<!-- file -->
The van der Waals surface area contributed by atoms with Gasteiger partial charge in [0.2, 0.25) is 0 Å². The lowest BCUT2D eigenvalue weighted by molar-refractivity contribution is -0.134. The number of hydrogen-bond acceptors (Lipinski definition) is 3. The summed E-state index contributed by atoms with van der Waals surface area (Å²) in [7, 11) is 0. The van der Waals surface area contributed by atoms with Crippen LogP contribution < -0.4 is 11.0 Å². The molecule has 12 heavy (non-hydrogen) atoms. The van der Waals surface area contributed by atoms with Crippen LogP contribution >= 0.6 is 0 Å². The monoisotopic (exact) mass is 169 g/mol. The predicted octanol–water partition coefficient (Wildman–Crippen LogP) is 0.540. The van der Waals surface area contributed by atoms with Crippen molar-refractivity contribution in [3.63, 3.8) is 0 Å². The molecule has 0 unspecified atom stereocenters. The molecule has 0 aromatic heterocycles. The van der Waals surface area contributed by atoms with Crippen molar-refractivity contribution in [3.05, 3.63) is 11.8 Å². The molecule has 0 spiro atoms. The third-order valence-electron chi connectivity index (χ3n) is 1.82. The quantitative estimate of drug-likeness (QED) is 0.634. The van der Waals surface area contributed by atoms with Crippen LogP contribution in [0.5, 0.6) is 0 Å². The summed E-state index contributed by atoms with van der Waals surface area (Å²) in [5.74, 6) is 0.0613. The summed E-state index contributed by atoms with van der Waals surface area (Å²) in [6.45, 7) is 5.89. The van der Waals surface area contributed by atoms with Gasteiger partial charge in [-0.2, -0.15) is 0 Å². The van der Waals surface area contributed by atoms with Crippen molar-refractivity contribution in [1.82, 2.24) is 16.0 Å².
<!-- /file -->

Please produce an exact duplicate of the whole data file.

The van der Waals surface area contributed by atoms with Gasteiger partial charge in [0.2, 0.25) is 0 Å². The lowest BCUT2D eigenvalue weighted by molar-refractivity contribution is -0.134. The number of hydrogen-bond acceptors (Lipinski definition) is 3. The summed E-state index contributed by atoms with van der Waals surface area (Å²) in [7, 11) is 0. The van der Waals surface area contributed by atoms with Crippen LogP contribution < -0.4 is 11.0 Å². The molecule has 12 heavy (non-hydrogen) atoms. The van der Waals surface area contributed by atoms with Crippen LogP contribution >= 0.6 is 0 Å². The monoisotopic (exact) mass is 169 g/mol. The predicted octanol–water partition coefficient (Wildman–Crippen LogP) is 0.540. The van der Waals surface area contributed by atoms with Crippen molar-refractivity contribution in [3.63, 3.8) is 0 Å². The molecule has 0 unspecified atom stereocenters. The molecule has 0 aromatic heterocycles. The van der Waals surface area contributed by atoms with Crippen molar-refractivity contribution in [3.05, 3.63) is 11.8 Å². The molecule has 0 spiro atoms. The third-order valence-electron chi connectivity index (χ3n) is 1.82. The quantitative estimate of drug-likeness (QED) is 0.634. The van der Waals surface area contributed by atoms with Crippen LogP contribution in [0.5, 0.6) is 0 Å². The summed E-state index contributed by atoms with van der Waals surface area (Å²) in [5.74, 6) is 0.0613. The summed E-state index contributed by atoms with van der Waals surface area (Å²) in [6.45, 7) is 5.89. The van der Waals surface area contributed by atoms with Gasteiger partial charge in [-0.2, -0.15) is 0 Å². The van der Waals surface area contributed by atoms with Crippen molar-refractivity contribution in [1.82, 2.24) is 16.0 Å².